But slowly. How did I discover my bisexuality? The banal answer is: At Germany’s Next Topmodel when I realized at the age of 15 that I (can) also find women incredibly attractive. This, combined with my ongoing, hopelessly unhappy infatuation, made me wonder if there couldn’t be a more excellent and more accessible way to be with a woman. At 15, you probably can’t talk about “woman” and even less about genuine relationships – but that’s another topic.
There were two make-outs with girlfriends at parties when I was 16 or 17, but other than that, between the ages of 15 and 23, I’ve only been in straight relationships and only dated guys. Nevertheless, there was always this thought, the desire and the fantasy to try it out. Sometimes intense and vehement, sometimes quiet, sometimes almost forgotten. But it never completely let go of me.
I’ve only been in straight relationships and only dated guys. Nevertheless, there was always this thought, the desire and the fantasy to try ‘it’ at least once.
I haven’t spoken to anyone about it in these eight years as far as I can remember. Maybe it just didn’t work out; perhaps I was more or less consciously afraid of what others would say about it.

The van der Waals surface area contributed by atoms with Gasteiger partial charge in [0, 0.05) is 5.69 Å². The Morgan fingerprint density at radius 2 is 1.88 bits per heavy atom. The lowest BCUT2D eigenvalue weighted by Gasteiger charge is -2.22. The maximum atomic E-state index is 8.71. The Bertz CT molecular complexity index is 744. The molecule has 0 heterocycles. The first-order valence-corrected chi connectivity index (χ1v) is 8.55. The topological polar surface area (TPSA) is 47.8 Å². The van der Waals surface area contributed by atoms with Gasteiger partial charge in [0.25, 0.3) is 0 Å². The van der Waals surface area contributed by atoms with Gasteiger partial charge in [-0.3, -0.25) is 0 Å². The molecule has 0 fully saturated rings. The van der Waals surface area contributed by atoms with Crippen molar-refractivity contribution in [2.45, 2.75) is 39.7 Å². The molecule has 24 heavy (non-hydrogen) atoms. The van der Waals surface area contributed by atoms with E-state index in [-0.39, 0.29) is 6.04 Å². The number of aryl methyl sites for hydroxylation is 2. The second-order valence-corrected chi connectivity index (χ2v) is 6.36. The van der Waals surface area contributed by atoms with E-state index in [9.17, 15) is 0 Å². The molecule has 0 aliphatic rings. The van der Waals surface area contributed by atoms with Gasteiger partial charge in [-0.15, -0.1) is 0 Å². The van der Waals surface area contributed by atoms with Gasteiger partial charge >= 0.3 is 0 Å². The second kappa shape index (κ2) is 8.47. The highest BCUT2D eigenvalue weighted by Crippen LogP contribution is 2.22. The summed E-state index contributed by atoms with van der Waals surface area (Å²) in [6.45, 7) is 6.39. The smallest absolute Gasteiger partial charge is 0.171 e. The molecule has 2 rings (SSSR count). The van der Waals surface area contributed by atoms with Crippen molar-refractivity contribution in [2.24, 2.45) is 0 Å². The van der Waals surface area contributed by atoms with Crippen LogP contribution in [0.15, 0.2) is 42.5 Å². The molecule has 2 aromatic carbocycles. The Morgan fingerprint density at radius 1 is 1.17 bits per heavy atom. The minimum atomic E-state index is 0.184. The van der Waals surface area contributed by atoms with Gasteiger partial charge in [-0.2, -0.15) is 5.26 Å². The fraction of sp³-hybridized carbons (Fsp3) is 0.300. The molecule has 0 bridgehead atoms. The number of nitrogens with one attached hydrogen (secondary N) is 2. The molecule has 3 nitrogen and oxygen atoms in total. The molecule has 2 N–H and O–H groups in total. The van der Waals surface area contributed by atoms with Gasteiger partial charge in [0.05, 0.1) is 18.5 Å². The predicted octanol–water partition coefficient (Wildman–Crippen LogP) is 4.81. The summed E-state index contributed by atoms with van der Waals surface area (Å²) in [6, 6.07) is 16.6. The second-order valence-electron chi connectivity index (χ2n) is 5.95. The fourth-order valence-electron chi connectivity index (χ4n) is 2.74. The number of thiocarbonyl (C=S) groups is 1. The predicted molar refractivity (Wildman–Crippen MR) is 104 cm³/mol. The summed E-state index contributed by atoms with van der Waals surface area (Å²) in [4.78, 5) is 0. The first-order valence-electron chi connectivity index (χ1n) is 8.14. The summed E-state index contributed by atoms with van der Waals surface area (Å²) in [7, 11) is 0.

Besides, there was no specific reason to do so, especially since you wouldn’t talk about it until there was hard evidence. (Nonsense!)
Since I’ve been back in the dating game for a while, this quiet wish, the existing hunch, has finally become very concrete. What was always a question I couldn’t quite answer with certainty (although I’m now thinking: if there’s a question about one’s sexuality, it probably won’t necessarily be 100% straight.) is now a concrete answer :
Yes. I also like women and found the proof for me. Whereby: Why do you need evidence at all? I don’t have to prove my sexuality to anyone, basically not even myself.
I don’t know precisely whether one can now say that I had an “outing”. I just told it at some point – to my friends and my parents. It didn’t feel real as long as I kept it to myself. It wasn’t a part of my identity as my little secret and felt more like something I was ashamed of or afraid of. Although sexuality is only a tiny part of our identity, not everyone needs to know – oh whoops, hi, internet!
It didn’t feel real as long as I kept it to myself. It wasn’t a part of my identity as my little secret and felt more like something I was ashamed of or afraid of.
In any case, I’m a damn lucky child because all the reactions so far have been super positive. “Okay”, “Thanks for telling me”, and “You know you don’t have to be afraid to tell us something like that!”. This is good or bad, and unfortunately, not a matter of course and knowing that hurts. I wholeheartedly wish everyone the loving or, in a good sense, indifferent reactions that I have experienced.